Sunday, July 29, 2012

I Read This--X-MEN 2099 Vol. 1

 One of the big problems with superhero comics, I've found, is that all too often, a really idiotic idea will slip through, despite a number of gatekeepers whose job it is to prevent that very thing. In our Age Of The Eternal Crossover, this is a much more pronounced problem as ever, as scads of valuable time and precious trees have been wasted in tortured PATRIOT Act allegory, an invasion that succeeds only by the willing suspension of intelligence of the planet being invaded, or even interminable months of America putting its trust in the hands of a man with a daft haircut who once tried to commit a human sacrifice to appeal to some magic goblin people.

 I'd mention Norse gods trying to destroy the world with cursed hardware, but I think I've made my point.

 Things happen for what could best be termed "no good damn reason," is what I'm getting at here. None of these ideas were all that ill-conceived, and from their respective poor starts, they stumbled in the middle, and ended in a muddled mess that entirely justified the deep misgivings of slaving an entire publishing line to one idea.

 The 2099 line is not one of those. It's an utterly pointless subset of Marvel's output that happened to come along at just the right time in the early 90's boom to stumble around for years for little to no reason, working diligently under the radar and never once letting on that it had only the most wafer-thin premise to stand on. Year in and year out, 2099 books remained on the stands, buoyed by Spider-Man 2099 (which was good less because the premise worked, but more because they put good writers and artists on it and gave them their heads) and Doom 2099 (featuring Warren Ellis doing realpoitik-esaue stuff with superheroes back before that was every single Ellis story ever) the rest . . .well. You had Punisher 2099 and Ravage 2099, whose big selling point was that it was Stan Lee's triumphant return to writing comics. The question of whether Stan Lee had realised that writing comics had changed in terms of craft in the interregnum is left to the reader to decide.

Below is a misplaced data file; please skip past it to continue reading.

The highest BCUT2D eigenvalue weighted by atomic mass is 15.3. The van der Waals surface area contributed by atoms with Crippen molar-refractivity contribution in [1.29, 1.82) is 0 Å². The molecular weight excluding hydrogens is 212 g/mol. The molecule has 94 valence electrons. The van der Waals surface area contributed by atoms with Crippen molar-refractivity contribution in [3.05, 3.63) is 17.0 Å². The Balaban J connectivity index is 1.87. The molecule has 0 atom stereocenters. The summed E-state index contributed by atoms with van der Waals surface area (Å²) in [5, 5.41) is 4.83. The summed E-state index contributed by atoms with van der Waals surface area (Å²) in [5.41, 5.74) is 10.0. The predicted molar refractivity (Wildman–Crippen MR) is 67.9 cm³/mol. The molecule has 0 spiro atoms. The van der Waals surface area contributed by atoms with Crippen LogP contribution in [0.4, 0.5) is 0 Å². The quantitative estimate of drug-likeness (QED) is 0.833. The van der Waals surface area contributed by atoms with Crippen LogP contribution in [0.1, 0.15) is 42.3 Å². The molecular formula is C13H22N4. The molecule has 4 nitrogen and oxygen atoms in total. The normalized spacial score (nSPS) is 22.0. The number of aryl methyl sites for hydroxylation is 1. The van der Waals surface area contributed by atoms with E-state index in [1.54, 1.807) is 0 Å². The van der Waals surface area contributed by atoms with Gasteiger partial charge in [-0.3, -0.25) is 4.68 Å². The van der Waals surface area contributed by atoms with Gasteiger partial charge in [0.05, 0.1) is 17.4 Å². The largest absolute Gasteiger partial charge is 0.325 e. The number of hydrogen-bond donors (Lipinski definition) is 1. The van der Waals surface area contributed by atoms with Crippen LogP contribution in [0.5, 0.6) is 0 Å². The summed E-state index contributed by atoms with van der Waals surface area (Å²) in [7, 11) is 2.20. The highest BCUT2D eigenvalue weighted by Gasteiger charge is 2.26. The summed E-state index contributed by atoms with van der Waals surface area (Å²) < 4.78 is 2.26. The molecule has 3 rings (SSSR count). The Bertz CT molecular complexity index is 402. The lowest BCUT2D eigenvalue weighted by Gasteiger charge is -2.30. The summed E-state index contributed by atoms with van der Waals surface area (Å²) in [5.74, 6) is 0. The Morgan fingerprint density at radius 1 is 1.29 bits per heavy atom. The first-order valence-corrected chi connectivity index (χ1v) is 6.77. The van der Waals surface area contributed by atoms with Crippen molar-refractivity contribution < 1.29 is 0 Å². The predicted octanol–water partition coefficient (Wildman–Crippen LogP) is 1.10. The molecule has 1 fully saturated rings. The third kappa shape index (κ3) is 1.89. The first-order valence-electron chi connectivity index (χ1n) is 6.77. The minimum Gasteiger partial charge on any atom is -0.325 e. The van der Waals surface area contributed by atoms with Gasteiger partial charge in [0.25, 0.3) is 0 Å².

Anyways, creatively, the line was a little wanting. But this is the early 90's, when anything, even Boof and the Bruise Crew, is doing 100,000 copies at least, and so 2099 gets extended with two more books--Ghost Rider 2099, which features Chris Bachalo drawing a cyberpunk book with all that implies, and X-Men 2099, a book which is poised to do huge numbers because anything with an X on it until about 1998 is a guaranteed money-spinner.

 Which is a good thing, because X-Men 2099 has a number of flaws. It was a bold choice, I thought, to launch an X-Men book divorced of its utterly mad future history (which had really blown up to this insane future chronology that would never ever actually happen because superhero comics only deal in the perpetual now) and that could only prove to be a much needed access point for a franchise that was rapidly collapsing into a singularity not seen since the 5 Years Later era Legion of Superheroes.